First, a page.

A major 1997 revision of the Bank of Japan Act was designed to give it greater independence;[31] however, the Bank of Japan has been criticized for already possessing excessive independence and lacking in accountability before this law was promulgated.[32] A certain degree of dependence might be said to be enshrined in the new Law, article 4 of which states:

In recognition of the fact that currency and monetary control is a component of overall economic policy, the Bank of Japan shall always maintain close contact with the government and exchange views sufficiently, so that its currency and monetary control and the basic stance of the government's economic policy shall be mutually harmonious.

However, since the introduction of the new law, the Bank of Japan has rebuffed government requests to stimulate the economy. [33]


The Bank of Japan is headquartered in Nihonbashi, Chūō, Tokyo, on the site of a former gold mint (the Kinza) and, not coincidentally, near the famous Ginza district, whose name means "silver mint". The Neo-baroque Bank of Japan building in Tokyo was designed by Tatsuno Kingo in 1896.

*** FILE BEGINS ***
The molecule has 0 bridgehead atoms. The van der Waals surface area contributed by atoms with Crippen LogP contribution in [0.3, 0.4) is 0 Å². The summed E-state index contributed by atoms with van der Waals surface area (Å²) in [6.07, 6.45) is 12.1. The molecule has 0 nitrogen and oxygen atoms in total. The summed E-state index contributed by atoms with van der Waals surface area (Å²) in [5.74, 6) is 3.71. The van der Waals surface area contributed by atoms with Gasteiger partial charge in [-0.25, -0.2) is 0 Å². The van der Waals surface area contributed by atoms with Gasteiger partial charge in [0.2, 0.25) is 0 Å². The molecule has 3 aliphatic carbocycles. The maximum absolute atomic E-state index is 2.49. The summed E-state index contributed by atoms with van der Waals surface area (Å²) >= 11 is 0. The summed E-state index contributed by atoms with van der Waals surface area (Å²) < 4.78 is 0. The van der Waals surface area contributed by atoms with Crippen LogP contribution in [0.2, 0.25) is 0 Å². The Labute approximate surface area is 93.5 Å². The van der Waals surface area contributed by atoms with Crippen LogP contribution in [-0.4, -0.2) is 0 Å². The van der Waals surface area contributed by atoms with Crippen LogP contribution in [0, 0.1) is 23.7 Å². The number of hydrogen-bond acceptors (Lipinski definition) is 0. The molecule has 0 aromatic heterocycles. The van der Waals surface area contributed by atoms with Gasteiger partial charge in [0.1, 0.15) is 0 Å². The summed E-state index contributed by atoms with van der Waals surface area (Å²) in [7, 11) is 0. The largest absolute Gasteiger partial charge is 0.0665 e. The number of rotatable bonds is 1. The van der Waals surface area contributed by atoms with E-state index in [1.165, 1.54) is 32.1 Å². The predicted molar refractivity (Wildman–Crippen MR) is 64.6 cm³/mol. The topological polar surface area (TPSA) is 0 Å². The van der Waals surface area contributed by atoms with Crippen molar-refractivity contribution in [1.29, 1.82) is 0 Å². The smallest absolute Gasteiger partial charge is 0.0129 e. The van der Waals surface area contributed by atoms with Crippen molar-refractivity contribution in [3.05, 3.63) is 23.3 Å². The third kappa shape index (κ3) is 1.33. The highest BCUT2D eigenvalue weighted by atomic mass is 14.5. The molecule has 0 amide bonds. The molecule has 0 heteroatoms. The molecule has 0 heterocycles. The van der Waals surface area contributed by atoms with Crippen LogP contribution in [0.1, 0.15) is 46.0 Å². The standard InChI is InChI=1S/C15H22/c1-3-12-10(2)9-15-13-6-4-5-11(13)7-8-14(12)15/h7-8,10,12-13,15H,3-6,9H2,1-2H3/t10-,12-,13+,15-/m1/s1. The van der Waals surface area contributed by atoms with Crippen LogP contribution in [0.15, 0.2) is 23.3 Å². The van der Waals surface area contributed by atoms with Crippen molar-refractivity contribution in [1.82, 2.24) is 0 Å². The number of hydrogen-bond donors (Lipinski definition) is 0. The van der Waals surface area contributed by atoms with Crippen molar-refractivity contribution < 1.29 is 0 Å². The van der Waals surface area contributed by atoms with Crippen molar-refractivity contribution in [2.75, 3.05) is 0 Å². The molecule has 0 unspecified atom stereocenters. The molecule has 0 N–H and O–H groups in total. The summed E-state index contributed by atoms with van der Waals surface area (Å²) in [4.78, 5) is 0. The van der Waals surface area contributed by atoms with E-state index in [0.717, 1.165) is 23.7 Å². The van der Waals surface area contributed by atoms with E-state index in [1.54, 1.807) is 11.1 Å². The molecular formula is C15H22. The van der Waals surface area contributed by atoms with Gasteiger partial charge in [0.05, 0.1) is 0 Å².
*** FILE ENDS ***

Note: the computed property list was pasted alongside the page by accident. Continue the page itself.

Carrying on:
The Osaka branch in Nakanoshima is sometimes considered as the structure which effectively symbolizes the bank as an institution.


Governor of the Bank of Japan
Kazuo Ueda
since 9 April 2023
StyleHis Excellency
AppointerThe Prime Minister
Term lengthFive years
Inaugural holderYoshihara Shigetoshi
Formation6 October 1882

The governor of the Bank of Japan (総裁, sōsai) has considerable influence on the economic policy of the Japanese government.

List of governors

# Governor Took office Left office Previous jobs Alma Mater
1 Yoshihara Shigetoshi 6 October 1882 19 December 1887 bureaucrat, diplomat Yale University
2 Tomita Tetsunosuke 21 February 1888 3 September 1889 bureaucrat, diplomat Whitney Business College, Newark